For several days after a major disaster occurs, you may not be able to acquire daily necessities. You will feel more secure if you have prepared an emergency kit ready for an emergency. The kit should include water (pet bottles), emergency food, torch, batteries, and medicine. Another essential item is aportable radio so that you can get the latest information.
It's also important to take precautions against furniture toppling in an earthquake, such as fixing them to the wall. When the Great Hanshin Earthquake occurred in 1995, the major cause of death was crushing by collapsing houses or falling furniture. If a large item of furniture falls over, it can not only hurt you but may also hinder you from seeking shelter or prevent people rescuing you.

The basis of damage prevention is to avoid what can be avoided before it happens. 




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Monday, January 11th, Lesson 37

小学生が外国の方に教える!日本語会話教室!37

http://www3.nhk.or.jp/lesson/english/learn/list/37.html

 Lesson 37 The weather's turned fine, hasn't it?









Cuong is participating in the street
 cleaning activity being carried out
 by his local neighborhood association.

 

Key Phrase: II TENKI NI NARIMASHITA NE

Detail Script
クオンいい天気になりましたね。
The weather's turned fine, hasn't it?
CUONGII TENKI NI NARIMASHITA NE.
近所の人本当。
雨が続いたから、久しぶりに気持ちいいわ。
Yes, indeed! 
Because it's been raining so much, I feel comfortable for the first time in along time.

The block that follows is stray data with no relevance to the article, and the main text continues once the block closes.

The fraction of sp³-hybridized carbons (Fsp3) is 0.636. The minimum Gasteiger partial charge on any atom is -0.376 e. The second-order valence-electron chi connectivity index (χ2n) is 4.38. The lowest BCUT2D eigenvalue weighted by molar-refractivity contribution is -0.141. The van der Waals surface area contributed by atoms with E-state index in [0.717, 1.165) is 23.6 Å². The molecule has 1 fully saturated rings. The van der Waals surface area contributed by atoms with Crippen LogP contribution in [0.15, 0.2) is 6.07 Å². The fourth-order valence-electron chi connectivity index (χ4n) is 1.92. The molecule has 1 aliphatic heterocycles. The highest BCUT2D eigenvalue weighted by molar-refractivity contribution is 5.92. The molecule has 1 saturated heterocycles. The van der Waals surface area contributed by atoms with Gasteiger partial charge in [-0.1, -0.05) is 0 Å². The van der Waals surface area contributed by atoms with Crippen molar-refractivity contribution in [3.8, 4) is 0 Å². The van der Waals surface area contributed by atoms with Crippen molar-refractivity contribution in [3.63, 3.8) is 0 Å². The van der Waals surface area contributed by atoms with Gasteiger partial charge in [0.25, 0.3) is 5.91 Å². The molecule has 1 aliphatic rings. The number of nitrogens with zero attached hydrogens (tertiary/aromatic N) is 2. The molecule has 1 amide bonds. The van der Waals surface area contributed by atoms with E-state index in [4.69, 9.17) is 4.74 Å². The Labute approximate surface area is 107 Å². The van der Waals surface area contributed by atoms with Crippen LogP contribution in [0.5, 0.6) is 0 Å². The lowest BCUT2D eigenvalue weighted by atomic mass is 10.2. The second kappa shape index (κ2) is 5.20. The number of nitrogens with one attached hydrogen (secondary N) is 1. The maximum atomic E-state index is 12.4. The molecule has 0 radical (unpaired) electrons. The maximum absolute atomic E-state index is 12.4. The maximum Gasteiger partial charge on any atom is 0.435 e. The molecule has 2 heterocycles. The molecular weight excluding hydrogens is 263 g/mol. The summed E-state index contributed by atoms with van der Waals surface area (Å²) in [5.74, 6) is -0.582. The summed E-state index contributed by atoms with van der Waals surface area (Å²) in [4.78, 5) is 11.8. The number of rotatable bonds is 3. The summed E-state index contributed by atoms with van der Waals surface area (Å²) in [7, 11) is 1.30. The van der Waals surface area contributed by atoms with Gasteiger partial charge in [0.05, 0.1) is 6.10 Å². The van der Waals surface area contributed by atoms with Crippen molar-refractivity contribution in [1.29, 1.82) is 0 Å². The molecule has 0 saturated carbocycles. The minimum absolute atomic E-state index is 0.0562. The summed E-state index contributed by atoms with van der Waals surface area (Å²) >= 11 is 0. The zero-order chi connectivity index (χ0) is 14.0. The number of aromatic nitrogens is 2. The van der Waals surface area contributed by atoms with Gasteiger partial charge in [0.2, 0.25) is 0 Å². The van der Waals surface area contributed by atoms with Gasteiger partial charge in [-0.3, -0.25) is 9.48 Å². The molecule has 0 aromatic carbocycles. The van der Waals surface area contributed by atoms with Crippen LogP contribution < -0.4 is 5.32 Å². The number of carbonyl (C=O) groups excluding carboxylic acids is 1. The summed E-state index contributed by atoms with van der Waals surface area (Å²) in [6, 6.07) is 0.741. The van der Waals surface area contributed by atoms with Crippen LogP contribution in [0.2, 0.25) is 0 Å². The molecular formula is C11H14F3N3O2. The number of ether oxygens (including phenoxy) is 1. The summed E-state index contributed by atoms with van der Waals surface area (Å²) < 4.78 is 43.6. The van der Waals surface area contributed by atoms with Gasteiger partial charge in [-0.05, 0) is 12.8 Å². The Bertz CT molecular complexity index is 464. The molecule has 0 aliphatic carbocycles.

NEIGHBORHONTÔ. AME GA TSUZUITA KARA, HISASHIBURI NI KIMOCHI II WA.
クオン暖かくなったので、掃除するのも気持ちいいです。
Because it's become warm, I feel comfortable doing the cleaning as well.
CUONGATATAKAKU NATTA NODE, SÔJI SURU NO MO KIMOCHI II DESU.

Tips for Living in Japan (じょうたつのコツ)

Thanks to Japan's four distinct seasons, theJapanese are very sensitive to the changing seasons.
When you write a formal letter, it's good manners to begin with some seasonal greeting. And you should seize any opportunity for conversation by starting with the topic of the weather. When you start talking to someone you've just met for the first time, talking about politics does not create a comfortable atmosphere. It's also better to avoid starting off with some personal matters, because the Japanese consider keeping some distance from other people as being very important.

Here are two expressions that show how closely the Japanese associate with the weather. I wonder if you've ever heard of a hare-onna, which means "a fine-weather woman" or an ame-otoko, "a rain man"? For some reason, a hare-onna always seems to take fine weather with her when traveling or going out, whereas an ame-otoko always seems to produce rain when it's least wanted! In fact, the Japanese qualify themselves as a hare or an ame! Which type are you?